Syrah is a black grape* originally from France, now reported to be grown in twenty-seven countries. Shiraz and Syrah are just two names for the same grape variety.
Flavours are of dark fruit such as blackberries, and boysenberries. Furthermore, white pepper, chocolate, tobacco, liquorice, and charcuterie. If grown in warmer climates, you might find mint and eucalyptus. From the oak treatment, you are likely to find vanilla, but don’t be surprised if there is smoke in there as well.
Many Syrah wines need to be left to mature in your cellar. Really good wines for as long as twenty to twenty-five years. Less expensive wines are not likely to continue maturing to any larger extent but will never the less easily rest in the bottle for five to ten years.
We have to recognise that wonderful Syrah dry varietals is produced in a number of countries, actually too many to be all mentioned here. Of particular interest are the one’s from northern Rhône’s districts/appellations Côte Rôtie, Cornas, Saint Joseph, and Hermitage, recognised as producing some of the best wines in the world.
Further south, in southern Rhône’s Chateauneuf-de-Pape you will find delicious blends under the heading GSM, consisting of the three varieties Grenache, Syrah, Mourvèdre.
In Australia, you will find it blended also with Cabernet Sauvignon. Of particular interest are the Shiraz wines from Barossa Valley and Yarra Valley.
In South Africa, you’re recommended to try the blend of Shiraz and Viognier.
In Chile, there are blends with the national variety Carmenere. Highland grown varietal dry varietals can be of particular interest. The same is valid for Argentina, where you’re advised to also try a Malbec Shiraz blend.
Syrah is a typical red meet wine. It is advisable to avoid combining Syrah wines with harsh tannins with hot spicy food as the tannins will be more pronounced in this kind of combination. A thumb of rule says that this is often related to age, a statement which – as is common with wine knowledge – is not completely true. There are young Syrah varietals expressing tannins more on the soft side as well.
Red meet can be beef or wild game. If you want to serve pork or lamb you’re running the risk of the meet flavours being overwhelmed by the wine, unless you combine it with for example a barbecue sauce.
A Syrah wine is best served at 16-19°C/61-66°F.
Where is it grown?
Syrah is one of the really big grapes. With its 184.834 ha/456,734 ac it is the sixth most planted grape on the planet. This corresponds to an increase of eighty-two percent in ten years.
Two countries, France and Australia have sixty percent of this acreage. In France, almost half of the planted area is in Languedoc-Roussilion (30.605 ha/75,627 ac), and Rhône (28.700 ha/70,919 ac), followed by Provence, and South-West.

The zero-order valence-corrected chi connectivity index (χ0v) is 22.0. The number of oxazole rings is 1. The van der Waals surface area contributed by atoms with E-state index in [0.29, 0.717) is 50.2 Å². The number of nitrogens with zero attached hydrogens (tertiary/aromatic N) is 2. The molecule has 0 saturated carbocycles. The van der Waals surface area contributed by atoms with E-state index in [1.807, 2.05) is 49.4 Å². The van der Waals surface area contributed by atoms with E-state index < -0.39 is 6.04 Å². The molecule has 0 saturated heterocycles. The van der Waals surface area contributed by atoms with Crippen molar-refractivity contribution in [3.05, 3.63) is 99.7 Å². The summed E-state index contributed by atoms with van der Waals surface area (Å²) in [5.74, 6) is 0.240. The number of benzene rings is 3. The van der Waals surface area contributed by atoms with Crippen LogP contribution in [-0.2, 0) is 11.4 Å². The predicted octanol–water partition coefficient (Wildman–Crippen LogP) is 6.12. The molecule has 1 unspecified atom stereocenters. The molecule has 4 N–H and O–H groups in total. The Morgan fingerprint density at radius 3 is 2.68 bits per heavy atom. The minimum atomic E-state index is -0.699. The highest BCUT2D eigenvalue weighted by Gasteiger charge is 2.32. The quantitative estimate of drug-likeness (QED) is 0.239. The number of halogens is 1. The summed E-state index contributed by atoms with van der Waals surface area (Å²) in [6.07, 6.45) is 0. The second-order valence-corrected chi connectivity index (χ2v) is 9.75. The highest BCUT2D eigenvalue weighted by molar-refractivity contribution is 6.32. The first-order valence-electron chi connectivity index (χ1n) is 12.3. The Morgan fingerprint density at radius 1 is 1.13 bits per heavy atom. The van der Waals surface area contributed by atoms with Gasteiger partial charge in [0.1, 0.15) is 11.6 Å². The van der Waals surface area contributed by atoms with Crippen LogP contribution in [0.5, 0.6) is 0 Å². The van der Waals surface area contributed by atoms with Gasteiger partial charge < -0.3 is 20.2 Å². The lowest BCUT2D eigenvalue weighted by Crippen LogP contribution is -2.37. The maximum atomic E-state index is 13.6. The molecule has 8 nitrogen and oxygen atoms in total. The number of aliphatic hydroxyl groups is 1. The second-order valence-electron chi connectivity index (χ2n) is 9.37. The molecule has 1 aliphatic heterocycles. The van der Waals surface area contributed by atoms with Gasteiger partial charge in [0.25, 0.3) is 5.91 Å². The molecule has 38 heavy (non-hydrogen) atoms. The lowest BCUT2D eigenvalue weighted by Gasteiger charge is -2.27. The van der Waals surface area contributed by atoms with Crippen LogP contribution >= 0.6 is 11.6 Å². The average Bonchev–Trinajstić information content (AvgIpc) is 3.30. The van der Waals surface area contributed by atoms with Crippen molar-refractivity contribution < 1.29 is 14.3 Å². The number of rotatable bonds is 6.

In Australia, where it is the most planted variety, Syrah is reported to be planted in all regions. Most plantings are in Riverland (5.619 ha/13,885 ac), Barossa Valley (5.215 ha/12,887 ac), Riverina 4.756 ha/11,752 ac), McLaren Vale (3.339 ha/8,251 ac),
Eleven countries report planted area larger than 1.000 ha/2,471 ac.
- France 67.382 ha/166,506 ac (an increase with 33%), MPG 4, PTPA 8%
- Australia 42.675 ha/105,453 ac (an increase with 46%), MPG 1, PTPA 28%
- Spain 20.000 ha/49,421 ac MPG 9, PTPA 2%
- Argentina 12.810 ha/31,653 ac (an increase with 62%), MPG 6, PTPA 6%
- South Africa 10.136 ha/25,046 ac (an increase with 80%), MPG 4, PTPA 10%
- USA 9.197 ha/22,727 ac (a fivefold increase), MPG 7, PTPA 4%
- Italy 6.739 ha/16,652 ac (a fivefold increase) MPG 22, PTPA 1%
- Chile 6.027 ha/14,893 ac (a twofold increase), MPG 6, PTPA 5%
- Portugal 3.501 ha/8,650 ac, MPG 13, PTPA 2%
- Algeria 1.510 ha/3,731 ac, MPG 5, PTPA 5%
- Turkey 1.367 ha/3,377 ac, MPG 3, PTPA 11%
An additional sixteen countries report plantings of 650 ha/1,606 ac or less (presented in order of decreasing acreage): Greece. With plantings in all but one regions, this corresponds to an increase in planted area of fifteen (!) times in ten years.
Furthermore, in Romania, Tunisia, New Zealand (statistics unfortunately not divided per region), Canada (mostly in British Columbia), Cyprus, China (mostly in the Gansu and Ningxia regions), Croatia (mostly in the Dalmatia region, Switzerland (mostly in Valais, Hungary (mostly in Villany and Eger, Mexico (all in Baja California), Austria (mostly in Burgenland), Uruguay, Thailand, Myanmar, and Peru.
Syrah is thought to have originated in the north-eastern Rhône Valley, in the direction of the Rhône-Alpes. Research has shown that it is a natural cross between Mondeuse Blanche and Dureza, two local varieties that now are almost extinct.
In the northern Rhône Valley, you will also find Syrah’s earliest documentation, dating more than two-hundred years back. It is however very likely that it is much older than so, which also is indicated by its eighty synonyms.
*The name Syrah is also used as a synonym for another variety (the French grape Durif), which has no known connection to the grape presented here.